Vlad just sent me the following:
I am writing regarding a paper you may find of interest, co-authored with Paul Hand and Oscar Leong. It applies a deep generative prior to phase retrieval, with surprisingly good results! We can show recovery occurs at optimal sample complexity for gaussian measurements, which in a sense resolves the sparse phase retrieval O(k^2 log n) bottleneck.
Thanks Vlad ! Here is the paper:
Phase Retrieval Under a Generative Prior by Paul Hand, Oscar Leong, Vladislav Voroninski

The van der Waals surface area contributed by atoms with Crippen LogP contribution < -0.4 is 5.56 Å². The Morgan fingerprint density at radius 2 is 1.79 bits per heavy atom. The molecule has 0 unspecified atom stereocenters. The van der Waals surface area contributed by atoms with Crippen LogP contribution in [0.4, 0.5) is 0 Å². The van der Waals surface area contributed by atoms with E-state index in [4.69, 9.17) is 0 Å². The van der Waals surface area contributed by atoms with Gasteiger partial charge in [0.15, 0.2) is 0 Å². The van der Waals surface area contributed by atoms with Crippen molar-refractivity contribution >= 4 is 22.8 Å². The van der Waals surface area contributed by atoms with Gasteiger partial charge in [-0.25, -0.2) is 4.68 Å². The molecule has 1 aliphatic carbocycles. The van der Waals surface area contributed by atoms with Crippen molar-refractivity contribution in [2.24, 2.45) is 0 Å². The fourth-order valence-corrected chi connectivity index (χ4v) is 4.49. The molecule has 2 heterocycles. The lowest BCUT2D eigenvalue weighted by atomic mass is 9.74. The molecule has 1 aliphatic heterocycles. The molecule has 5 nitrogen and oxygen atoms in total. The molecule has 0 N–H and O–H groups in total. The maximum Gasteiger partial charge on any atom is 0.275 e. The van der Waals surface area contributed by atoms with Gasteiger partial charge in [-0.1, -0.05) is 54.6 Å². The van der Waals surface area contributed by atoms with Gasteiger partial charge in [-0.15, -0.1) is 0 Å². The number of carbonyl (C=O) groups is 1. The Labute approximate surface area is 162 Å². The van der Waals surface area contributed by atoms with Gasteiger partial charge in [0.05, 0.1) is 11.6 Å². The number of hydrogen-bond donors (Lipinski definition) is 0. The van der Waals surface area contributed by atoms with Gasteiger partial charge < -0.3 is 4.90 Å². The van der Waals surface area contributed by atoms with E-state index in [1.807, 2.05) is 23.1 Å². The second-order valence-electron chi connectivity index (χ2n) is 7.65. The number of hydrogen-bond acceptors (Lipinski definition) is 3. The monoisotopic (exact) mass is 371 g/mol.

The phase retrieval problem asks to recover a natural signalfrom quadratic observations, where is to be minimized. As is common in many imaging problems, natural signals are considered sparse with respect to a known basis, and the generic sparsity prior is enforced via regularization. While successful in the realm of linear inverse problems, such methods have encountered possibly fundamental limitations, as no computationally efficient algorithm for phase retrieval of a -sparse signal has been proven to succeed with fewer than generic measurements, exceeding the theoretical optimum of . In this paper, we propose a novel framework for phase retrieval by 1) modeling natural signals as being in the range of a deep generative neural network and 2) enforcing this prior directly by optimizing an empirical risk objective over the domain of the generator. Our formulation has provably favorable global geometry for gradient methods, as soon as , where is the depth of the network. Specifically, when suitable deterministic conditions on the generator and measurement matrix are met, we construct a descent direction for any point outside of a small neighborhood around the unique global minimizer and its negative multiple, and show that such conditions hold with high probability under Gaussian ensembles of multilayer fully-connected generator networks and measurement matrices. This formulation for structured phase retrieval thus has two advantages over sparsity based methods: 1) deep generative priors can more tightly represent natural signals and 2) information theoretically optimal sample complexity. We corroborate these results with experiments showing that exploiting generative models in phase retrieval tasks outperforms sparse phase retrieval methods.
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